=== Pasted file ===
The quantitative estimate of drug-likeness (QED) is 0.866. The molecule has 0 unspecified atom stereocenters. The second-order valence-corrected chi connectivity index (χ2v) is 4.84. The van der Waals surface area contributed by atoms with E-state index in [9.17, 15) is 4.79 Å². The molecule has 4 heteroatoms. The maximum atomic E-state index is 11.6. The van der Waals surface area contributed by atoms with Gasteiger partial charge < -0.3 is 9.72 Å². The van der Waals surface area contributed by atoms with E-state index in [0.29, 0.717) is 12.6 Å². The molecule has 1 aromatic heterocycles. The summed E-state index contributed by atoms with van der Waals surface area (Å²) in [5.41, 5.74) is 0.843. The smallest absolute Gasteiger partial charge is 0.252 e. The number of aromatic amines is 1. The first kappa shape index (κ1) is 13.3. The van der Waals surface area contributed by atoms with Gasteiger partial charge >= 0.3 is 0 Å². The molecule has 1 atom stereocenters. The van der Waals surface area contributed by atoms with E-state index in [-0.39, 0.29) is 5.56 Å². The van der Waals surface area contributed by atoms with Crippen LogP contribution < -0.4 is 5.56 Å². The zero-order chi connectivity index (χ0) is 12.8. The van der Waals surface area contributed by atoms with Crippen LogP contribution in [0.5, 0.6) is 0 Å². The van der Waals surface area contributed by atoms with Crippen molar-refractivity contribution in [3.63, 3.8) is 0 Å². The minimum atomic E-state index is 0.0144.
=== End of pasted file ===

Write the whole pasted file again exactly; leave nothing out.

The quantitative estimate of drug-likeness (QED) is 0.866. The molecule has 0 unspecified atom stereocenters. The second-order valence-corrected chi connectivity index (χ2v) is 4.84. The van der Waals surface area contributed by atoms with E-state index in [9.17, 15) is 4.79 Å². The molecule has 4 heteroatoms. The maximum atomic E-state index is 11.6. The van der Waals surface area contributed by atoms with Gasteiger partial charge < -0.3 is 9.72 Å². The van der Waals surface area contributed by atoms with E-state index in [0.29, 0.717) is 12.6 Å². The molecule has 1 aromatic heterocycles. The summed E-state index contributed by atoms with van der Waals surface area (Å²) in [5.41, 5.74) is 0.843. The smallest absolute Gasteiger partial charge is 0.252 e. The number of aromatic amines is 1. The first kappa shape index (κ1) is 13.3. The van der Waals surface area contributed by atoms with Gasteiger partial charge >= 0.3 is 0 Å². The molecule has 1 atom stereocenters. The van der Waals surface area contributed by atoms with E-state index in [-0.39, 0.29) is 5.56 Å². The van der Waals surface area contributed by atoms with Crippen LogP contribution < -0.4 is 5.56 Å². The zero-order chi connectivity index (χ0) is 12.8. The van der Waals surface area contributed by atoms with Crippen LogP contribution in [0.5, 0.6) is 0 Å². The van der Waals surface area contributed by atoms with Crippen molar-refractivity contribution in [3.63, 3.8) is 0 Å². The minimum atomic E-state index is 0.0144.